busy construction site in Pennsylvania could have trucks moving near workers on foot. Whenever people and –eavy equipment mix, the risk of a backover accident could be high. In 2011, the Bureau of Labor Statistics reported that 70 people died on the job when they were hit or crushed by moving vehicles. Employers have several strategies to draw upon to reduce these workplace hazards.
Often, these accidents occur because drivers cannot see workers. Additionally, warning signals on vehicles might malfunction, or a worker will not hear the backup alarms because of other noises. Technology can help people avoid mistakes. Outfitting trucks with cameras or sensors that warn drivers about objects behind them could mitigate the dangers of driver blind spots. Tag systems that equip vehicles and workers with sensors that warn them of each other’s proximity and movements present a safety solution in some situations.
Training techniques also enhance safety. Workers might not realize how constrained a driver’s visibility could be. Asking workers to sit in a vehicle cab will give them firsthand knowledge of the view from the truck, which could prevent people from assuming a driver can see them. Some work sites could also benefit from the development of an internal traffic control plan that limits or eliminates interactions between vehicles and workers on foot.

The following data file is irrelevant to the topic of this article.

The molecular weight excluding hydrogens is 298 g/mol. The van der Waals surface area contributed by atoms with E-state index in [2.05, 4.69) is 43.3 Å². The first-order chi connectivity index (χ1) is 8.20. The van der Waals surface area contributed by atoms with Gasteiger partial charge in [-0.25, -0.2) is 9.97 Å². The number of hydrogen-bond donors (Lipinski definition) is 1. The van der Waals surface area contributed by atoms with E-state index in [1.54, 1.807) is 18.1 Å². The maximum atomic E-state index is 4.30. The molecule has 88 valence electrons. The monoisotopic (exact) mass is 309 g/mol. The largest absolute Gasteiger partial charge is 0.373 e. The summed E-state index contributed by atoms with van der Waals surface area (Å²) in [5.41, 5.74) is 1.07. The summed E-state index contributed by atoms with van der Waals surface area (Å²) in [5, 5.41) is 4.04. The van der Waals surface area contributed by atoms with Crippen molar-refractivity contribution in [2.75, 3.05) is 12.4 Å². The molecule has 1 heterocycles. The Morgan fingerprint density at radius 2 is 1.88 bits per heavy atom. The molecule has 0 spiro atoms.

Employers have a responsibility to identify hazards and train workers about safety. Failure to do so could represent negligence, but a person hurt on the job does not have to prove any wrongdoing to collect workers’ compensation benefits. An attorney familiar with construction work accidents could litigate an insurance claim for an injured worker.